There is a great outburst of activity in downtown Asdee as the Solstice approaches. Ray Keane has the turf home for us all. Silage is cut , slurry spread, yet milk has slipped again in price for the farmer producer.

Sean Stack, our local artist,did an outdoor instillation for my neighbours Bernie and Mike Daly.


The only difficulty is that you have to turn off the water to play the piano, never mind getting the feet wet. 

Now that the turf is home and we have to wait to dig the spuds, my nephew Gearoid went to Ascot for the second time this week, to make enough for to pay for the suit rent!


There is also a bit of style at Mass in Asdee as the Bunabha summer collection was featured!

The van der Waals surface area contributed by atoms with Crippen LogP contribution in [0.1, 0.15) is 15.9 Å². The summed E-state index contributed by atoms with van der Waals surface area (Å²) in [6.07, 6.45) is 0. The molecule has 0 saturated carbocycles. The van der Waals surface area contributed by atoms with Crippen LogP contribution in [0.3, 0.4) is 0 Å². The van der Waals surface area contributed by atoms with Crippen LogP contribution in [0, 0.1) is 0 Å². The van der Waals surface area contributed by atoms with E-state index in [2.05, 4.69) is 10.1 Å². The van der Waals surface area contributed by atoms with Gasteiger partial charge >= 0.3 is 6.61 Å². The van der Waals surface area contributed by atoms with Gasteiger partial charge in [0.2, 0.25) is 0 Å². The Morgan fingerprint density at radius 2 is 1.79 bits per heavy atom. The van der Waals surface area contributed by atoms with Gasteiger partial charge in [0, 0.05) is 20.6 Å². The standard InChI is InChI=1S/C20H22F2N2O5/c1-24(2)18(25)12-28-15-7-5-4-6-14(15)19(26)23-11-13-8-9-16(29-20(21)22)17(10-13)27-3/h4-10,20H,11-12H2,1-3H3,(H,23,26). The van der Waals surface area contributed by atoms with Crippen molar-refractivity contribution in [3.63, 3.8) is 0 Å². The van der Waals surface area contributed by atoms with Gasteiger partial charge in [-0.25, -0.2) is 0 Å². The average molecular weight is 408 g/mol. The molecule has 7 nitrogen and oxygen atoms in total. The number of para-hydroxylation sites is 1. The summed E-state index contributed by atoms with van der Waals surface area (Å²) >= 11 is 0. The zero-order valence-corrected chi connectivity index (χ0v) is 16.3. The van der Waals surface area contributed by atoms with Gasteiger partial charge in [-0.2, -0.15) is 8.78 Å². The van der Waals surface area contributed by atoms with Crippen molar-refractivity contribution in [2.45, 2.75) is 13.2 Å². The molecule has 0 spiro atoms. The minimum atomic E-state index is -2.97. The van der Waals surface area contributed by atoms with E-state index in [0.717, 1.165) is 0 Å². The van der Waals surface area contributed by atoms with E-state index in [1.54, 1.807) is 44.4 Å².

So be happy!

On the Journey

You’d never know what you’d meet in the highways and byways of North Kerry!


Twas Dante said in The Divine Comedy,  “Midway upon the journey of life, I found myself within a forest dark, for the straightforward pathway had been lost.”

It might happen a bit later or earlier but it happens. 


It is all on the journey and the joy of discovery, for the woods are lovely these sun filled days, “dark and deep”. 


The great outdoors calls these sun filled June days as we approach the Summer Solstice. And we carry the darkness too with us as we carry the light. 

Sean Stack lead the discussion the other night on “The Game of Thrones.” Donie O Keeffe has lost the thread on the second series since summer came, the great outdoors calls and it’s a great year for bananas as the potassium levels were high this spring in downtown Asdee. Con O Hanlon has taken to drawing cartoons inspired by the setting of the scenes though he doesn’t care much for the various plots that he sees developing in the series that he is missing a lot like all of us.